Scotland's Economy

New Scottish Stock Exchange would mean more successful businesses stay Scottish owned

There are plans to open a new Scottish stock exchange and that’s great news for Scottish companies with high-growth potential in key emerging sectors such as IT, life sciences and renewable energy.

I reached out to old family friend Nigel Dewar-Gibb, a broker at the Scottish Exchange who sat on the exchange’s council, to dig a little deeper into the history of Scottish stock exchanges. It might surprise you. There used to be five stock exchanges in Scotland: Glasgow, Edinburgh, Dundee, Greenock, and Aberdeen. Those all merged into one Scottish Exchange in 1964 (except Greenock, which folded) based in Glasgow’s Nelson Mandela Place. The Scottish stock exchange was highly successful and many of Scotland’s household names were listed there until it closed in 1973.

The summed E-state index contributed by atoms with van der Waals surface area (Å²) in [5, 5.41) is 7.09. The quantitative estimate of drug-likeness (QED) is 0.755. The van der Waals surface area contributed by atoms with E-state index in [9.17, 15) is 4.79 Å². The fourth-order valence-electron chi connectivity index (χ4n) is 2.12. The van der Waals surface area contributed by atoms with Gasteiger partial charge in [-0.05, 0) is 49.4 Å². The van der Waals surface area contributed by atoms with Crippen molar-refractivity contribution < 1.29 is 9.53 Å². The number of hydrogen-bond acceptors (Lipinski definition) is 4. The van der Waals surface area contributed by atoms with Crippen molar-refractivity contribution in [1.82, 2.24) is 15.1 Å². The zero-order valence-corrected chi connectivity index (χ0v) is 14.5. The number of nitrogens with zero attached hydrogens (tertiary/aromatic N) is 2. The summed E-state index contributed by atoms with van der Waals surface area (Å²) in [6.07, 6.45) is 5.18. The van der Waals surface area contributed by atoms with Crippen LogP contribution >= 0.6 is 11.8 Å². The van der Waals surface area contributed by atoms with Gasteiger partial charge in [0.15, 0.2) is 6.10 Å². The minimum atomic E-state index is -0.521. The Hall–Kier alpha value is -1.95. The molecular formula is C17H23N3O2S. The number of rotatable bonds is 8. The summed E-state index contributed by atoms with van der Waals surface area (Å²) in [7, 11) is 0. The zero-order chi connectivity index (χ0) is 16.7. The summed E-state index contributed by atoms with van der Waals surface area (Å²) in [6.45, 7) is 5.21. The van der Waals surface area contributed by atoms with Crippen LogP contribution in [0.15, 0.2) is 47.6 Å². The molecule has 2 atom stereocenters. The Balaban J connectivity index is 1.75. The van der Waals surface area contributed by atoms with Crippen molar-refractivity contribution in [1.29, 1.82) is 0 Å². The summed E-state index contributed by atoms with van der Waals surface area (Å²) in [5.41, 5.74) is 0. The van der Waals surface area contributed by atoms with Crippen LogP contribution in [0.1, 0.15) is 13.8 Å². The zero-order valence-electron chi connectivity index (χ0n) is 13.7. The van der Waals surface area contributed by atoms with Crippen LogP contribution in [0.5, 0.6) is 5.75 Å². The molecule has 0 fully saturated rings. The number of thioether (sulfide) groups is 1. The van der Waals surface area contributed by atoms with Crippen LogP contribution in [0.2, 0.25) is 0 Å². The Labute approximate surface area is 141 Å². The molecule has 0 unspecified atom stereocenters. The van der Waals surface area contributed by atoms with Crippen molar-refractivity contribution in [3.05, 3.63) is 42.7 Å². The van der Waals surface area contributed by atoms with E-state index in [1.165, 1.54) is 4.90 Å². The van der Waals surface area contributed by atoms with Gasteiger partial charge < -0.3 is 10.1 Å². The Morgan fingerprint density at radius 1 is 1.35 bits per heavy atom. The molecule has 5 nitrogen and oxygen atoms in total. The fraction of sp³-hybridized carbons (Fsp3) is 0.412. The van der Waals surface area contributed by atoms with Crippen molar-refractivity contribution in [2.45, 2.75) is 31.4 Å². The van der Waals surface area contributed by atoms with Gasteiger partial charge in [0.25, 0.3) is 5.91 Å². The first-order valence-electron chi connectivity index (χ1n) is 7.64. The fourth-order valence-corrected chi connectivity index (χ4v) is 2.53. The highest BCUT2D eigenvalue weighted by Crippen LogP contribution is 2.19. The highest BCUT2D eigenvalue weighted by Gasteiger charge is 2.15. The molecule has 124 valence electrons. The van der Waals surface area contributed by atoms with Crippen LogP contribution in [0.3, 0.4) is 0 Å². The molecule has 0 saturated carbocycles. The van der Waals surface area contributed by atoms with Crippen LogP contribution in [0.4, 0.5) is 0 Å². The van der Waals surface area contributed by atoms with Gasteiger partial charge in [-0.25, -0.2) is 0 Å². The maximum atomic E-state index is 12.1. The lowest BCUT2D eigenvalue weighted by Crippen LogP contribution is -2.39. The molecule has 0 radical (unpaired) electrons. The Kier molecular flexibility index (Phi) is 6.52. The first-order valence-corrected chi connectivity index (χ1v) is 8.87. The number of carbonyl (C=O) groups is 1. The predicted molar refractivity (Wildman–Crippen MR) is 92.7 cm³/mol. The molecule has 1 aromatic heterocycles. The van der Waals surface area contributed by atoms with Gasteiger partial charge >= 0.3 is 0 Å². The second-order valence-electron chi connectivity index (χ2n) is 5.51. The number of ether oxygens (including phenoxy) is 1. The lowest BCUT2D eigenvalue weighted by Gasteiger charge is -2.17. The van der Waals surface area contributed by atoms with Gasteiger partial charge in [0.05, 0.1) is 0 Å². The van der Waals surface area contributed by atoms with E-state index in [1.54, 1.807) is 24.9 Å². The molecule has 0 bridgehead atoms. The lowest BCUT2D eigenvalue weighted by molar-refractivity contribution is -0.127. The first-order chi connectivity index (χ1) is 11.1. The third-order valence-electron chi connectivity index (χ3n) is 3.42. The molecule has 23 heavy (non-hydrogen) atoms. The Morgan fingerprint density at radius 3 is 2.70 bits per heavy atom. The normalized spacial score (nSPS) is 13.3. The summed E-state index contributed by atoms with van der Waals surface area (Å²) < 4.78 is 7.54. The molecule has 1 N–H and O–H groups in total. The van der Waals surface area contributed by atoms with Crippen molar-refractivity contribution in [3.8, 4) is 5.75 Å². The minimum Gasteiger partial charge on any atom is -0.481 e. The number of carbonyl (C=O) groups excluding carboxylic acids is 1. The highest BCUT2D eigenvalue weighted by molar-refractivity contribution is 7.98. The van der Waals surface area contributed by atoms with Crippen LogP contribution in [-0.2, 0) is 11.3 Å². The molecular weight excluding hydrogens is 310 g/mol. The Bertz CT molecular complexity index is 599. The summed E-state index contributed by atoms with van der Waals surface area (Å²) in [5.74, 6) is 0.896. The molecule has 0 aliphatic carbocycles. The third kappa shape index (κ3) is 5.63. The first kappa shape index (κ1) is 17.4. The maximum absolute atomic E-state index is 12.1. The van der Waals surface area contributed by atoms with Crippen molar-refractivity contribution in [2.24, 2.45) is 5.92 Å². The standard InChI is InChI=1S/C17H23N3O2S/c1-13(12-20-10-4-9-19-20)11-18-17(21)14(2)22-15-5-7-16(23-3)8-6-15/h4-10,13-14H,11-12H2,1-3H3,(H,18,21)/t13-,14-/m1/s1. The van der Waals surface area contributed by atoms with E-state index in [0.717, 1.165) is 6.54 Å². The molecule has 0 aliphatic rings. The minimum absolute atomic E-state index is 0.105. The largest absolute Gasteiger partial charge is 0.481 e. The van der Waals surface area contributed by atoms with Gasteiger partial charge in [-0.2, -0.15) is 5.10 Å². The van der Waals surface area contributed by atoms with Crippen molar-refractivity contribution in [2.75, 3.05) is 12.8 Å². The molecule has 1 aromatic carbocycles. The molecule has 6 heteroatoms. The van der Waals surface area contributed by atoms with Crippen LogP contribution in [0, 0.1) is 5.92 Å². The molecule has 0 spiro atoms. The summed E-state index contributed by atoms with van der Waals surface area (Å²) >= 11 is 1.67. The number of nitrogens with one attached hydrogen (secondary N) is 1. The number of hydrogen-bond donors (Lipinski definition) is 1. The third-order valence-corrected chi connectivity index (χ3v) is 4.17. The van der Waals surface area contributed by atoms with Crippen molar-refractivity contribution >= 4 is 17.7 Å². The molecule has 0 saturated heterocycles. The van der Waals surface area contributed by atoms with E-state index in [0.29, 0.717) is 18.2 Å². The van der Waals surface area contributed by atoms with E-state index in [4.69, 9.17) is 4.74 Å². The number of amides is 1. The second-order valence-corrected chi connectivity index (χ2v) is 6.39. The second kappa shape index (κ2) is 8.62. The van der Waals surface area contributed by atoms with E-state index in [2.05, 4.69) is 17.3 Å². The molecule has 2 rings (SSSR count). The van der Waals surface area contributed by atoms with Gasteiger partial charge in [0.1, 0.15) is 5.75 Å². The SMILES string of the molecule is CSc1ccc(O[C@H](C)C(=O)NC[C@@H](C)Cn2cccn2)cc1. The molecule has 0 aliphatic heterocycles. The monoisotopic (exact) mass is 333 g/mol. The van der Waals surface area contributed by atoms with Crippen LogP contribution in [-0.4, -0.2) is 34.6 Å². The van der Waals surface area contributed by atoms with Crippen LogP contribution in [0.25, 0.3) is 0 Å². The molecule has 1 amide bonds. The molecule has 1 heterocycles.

I looked into the reasons for the closure and back then it seems London’s stock exchange had big ambitions to become the world’s stock exchange, but that never happened (currently London is the sixth largest globally and only second in Europe).

London then set about aggressively taking over regional English exchanges and Scotland was basically a potential competitor and they wanted it gone. London promised the Scottish Exchange members the world, but also made it clear that if Scotland didn’t capitulate then London wouldn’t make prices for stocks available and they would be unable to trade.